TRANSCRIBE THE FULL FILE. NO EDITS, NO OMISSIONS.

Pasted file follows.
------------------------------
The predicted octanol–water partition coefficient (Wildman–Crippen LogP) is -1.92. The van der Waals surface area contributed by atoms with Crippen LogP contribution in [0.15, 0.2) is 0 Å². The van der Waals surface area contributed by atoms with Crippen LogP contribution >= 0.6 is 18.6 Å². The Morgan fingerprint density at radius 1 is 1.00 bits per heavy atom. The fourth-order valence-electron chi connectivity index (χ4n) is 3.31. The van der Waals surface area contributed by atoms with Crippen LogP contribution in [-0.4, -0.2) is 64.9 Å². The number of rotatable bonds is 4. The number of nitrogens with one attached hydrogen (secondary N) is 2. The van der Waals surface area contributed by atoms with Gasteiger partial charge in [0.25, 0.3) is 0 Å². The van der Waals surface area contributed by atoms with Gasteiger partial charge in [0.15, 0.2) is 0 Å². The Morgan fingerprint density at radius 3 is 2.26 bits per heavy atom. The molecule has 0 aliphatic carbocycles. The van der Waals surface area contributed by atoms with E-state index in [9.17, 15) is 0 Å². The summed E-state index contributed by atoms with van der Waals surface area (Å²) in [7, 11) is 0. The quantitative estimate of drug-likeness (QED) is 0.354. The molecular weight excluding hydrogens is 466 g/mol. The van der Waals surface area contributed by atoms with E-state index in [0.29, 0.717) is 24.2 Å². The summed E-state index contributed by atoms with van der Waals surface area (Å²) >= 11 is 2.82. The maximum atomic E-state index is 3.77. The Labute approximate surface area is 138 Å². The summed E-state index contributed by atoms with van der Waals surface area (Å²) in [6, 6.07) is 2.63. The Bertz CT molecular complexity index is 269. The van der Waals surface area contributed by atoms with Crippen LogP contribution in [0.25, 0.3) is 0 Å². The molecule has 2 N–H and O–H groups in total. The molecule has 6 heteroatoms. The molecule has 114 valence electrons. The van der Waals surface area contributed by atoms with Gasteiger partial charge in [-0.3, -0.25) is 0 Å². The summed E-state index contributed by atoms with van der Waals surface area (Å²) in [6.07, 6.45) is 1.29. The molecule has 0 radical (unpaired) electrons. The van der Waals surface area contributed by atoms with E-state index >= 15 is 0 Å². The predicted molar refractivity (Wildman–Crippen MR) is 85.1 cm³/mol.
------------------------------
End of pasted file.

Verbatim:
The predicted octanol–water partition coefficient (Wildman–Crippen LogP) is -1.92. The van der Waals surface area contributed by atoms with Crippen LogP contribution in [0.15, 0.2) is 0 Å². The van der Waals surface area contributed by atoms with Crippen LogP contribution >= 0.6 is 18.6 Å². The Morgan fingerprint density at radius 1 is 1.00 bits per heavy atom. The fourth-order valence-electron chi connectivity index (χ4n) is 3.31. The van der Waals surface area contributed by atoms with Crippen LogP contribution in [-0.4, -0.2) is 64.9 Å². The number of rotatable bonds is 4. The number of nitrogens with one attached hydrogen (secondary N) is 2. The van der Waals surface area contributed by atoms with Gasteiger partial charge in [0.25, 0.3) is 0 Å². The van der Waals surface area contributed by atoms with Gasteiger partial charge in [0.15, 0.2) is 0 Å². The Morgan fingerprint density at radius 3 is 2.26 bits per heavy atom. The molecule has 0 aliphatic carbocycles. The van der Waals surface area contributed by atoms with E-state index in [9.17, 15) is 0 Å². The summed E-state index contributed by atoms with van der Waals surface area (Å²) in [7, 11) is 0. The quantitative estimate of drug-likeness (QED) is 0.354. The molecular weight excluding hydrogens is 466 g/mol. The van der Waals surface area contributed by atoms with E-state index in [0.29, 0.717) is 24.2 Å². The summed E-state index contributed by atoms with van der Waals surface area (Å²) >= 11 is 2.82. The maximum atomic E-state index is 3.77. The Labute approximate surface area is 138 Å². The summed E-state index contributed by atoms with van der Waals surface area (Å²) in [6, 6.07) is 2.63. The Bertz CT molecular complexity index is 269. The van der Waals surface area contributed by atoms with Crippen LogP contribution in [0.25, 0.3) is 0 Å². The molecule has 2 N–H and O–H groups in total. The molecule has 6 heteroatoms. The molecule has 114 valence electrons. The van der Waals surface area contributed by atoms with Gasteiger partial charge in [-0.3, -0.25) is 0 Å². The summed E-state index contributed by atoms with van der Waals surface area (Å²) in [6.07, 6.45) is 1.29. The molecule has 0 radical (unpaired) electrons. The van der Waals surface area contributed by atoms with E-state index >= 15 is 0 Å². The predicted molar refractivity (Wildman–Crippen MR) is 85.1 cm³/mol.